Updated Thursday April 1st 2020

GOOD NEWS FOR THOSE WHO TYPICALLY DO NOT FILE FEDERAL TAX RETURNS

The latest from the Treasury Department.

If you receive Social Security and do not typically file federal tax returns, the treasury department has reversed its position and you will now NOT have to file a simple tax return to receive your Economic Impact Payment of $1200.

You can find more information by clicking on the link below to an article in the Washington Post.

Washington Post Article April 1st

ALL TOGETHER ALONE WE CAN MAKE A DIFFERENCE!

The Center's Quilters have started a COVID-19 Homemade Face Mask project to help fulfill the need in the area. Click on the link below for patterns and directions, needed material and how the masks are to be collected. The quilters are prioritizing the Meals-on-Wheels drivers, long term care facilities and group homes while distributing over 230 handmade masks. If you personally want a mask call the Center at 541-296-4788 and we will put on the list.

Handmade Face Mask Information including a Pattern

THE CENTER

The Center is closed, and all classes and activities are canceled except for MEDICARE HELP, call the local coordinator at 541-288-8341, and the MEDICAL EQUIPMENT LOAN CLOSET call 541-296-4788 to see if we have the equipment you need and to schedule a time for pick-up.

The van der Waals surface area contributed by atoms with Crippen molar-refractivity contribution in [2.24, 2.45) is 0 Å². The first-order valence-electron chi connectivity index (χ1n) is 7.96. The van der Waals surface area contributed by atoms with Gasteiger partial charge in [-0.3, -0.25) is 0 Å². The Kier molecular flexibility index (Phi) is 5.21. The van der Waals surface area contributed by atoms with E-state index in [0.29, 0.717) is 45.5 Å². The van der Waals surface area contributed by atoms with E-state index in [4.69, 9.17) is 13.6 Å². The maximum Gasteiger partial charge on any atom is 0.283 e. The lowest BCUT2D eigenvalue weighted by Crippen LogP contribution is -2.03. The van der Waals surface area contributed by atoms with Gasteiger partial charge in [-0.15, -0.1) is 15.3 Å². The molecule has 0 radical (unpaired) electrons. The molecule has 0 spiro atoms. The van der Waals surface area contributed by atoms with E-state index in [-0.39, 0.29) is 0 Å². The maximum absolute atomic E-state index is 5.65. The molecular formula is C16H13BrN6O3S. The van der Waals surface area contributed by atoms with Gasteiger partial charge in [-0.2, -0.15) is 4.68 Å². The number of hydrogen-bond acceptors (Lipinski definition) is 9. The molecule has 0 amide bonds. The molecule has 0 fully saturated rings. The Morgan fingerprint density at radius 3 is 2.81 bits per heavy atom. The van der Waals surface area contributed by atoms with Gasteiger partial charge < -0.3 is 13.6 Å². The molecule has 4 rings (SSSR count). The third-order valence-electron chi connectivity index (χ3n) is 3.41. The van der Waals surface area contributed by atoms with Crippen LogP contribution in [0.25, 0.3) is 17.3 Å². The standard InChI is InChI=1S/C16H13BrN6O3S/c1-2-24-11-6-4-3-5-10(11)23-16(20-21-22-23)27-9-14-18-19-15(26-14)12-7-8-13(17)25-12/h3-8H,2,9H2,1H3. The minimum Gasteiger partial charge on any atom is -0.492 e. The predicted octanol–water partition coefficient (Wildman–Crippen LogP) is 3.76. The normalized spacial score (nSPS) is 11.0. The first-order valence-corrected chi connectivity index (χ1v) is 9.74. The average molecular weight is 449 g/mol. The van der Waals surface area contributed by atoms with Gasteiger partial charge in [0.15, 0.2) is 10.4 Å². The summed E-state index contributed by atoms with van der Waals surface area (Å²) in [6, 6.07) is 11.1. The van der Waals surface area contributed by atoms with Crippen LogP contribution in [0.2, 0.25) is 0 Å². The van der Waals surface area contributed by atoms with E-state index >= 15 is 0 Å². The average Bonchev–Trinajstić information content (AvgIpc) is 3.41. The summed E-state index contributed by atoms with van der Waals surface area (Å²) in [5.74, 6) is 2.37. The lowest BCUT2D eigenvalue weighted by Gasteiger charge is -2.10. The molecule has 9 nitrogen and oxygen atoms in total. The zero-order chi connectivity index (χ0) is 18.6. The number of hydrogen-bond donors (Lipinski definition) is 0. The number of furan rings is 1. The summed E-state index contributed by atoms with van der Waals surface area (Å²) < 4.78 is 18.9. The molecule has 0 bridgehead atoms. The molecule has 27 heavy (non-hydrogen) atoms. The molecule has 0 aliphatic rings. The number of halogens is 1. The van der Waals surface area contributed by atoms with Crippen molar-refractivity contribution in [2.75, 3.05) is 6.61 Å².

TAX AIDE has been canceled indefinitely but the filing date has been extended to July 15th. I have not heard if or when the program will start up again but hopefully will have some idea by the first of May.

MEALS-ON-WHEELS

Meals-on-Wheels is delivering meals but is not serving meals in the dining room. If you want a take-out meal, call Meals-on-Wheels at 541-298-8333 before 10:00 and pick up your meal at noon but not before.

CIRCLES OF CARE

Circles of Care is looking for older adults who are self-isolating and need support during these difficult times. Because of the situation they are limiting their assistance to picking up groceries and check-in calls. They are also looking for volunteers to support older adults who are self-isolating because of COVID-19. Call Gracen 541-397-0724 or email her at gbookmyer@ageplus.org.

Senior Living February 19 2008

Senior Living February 19th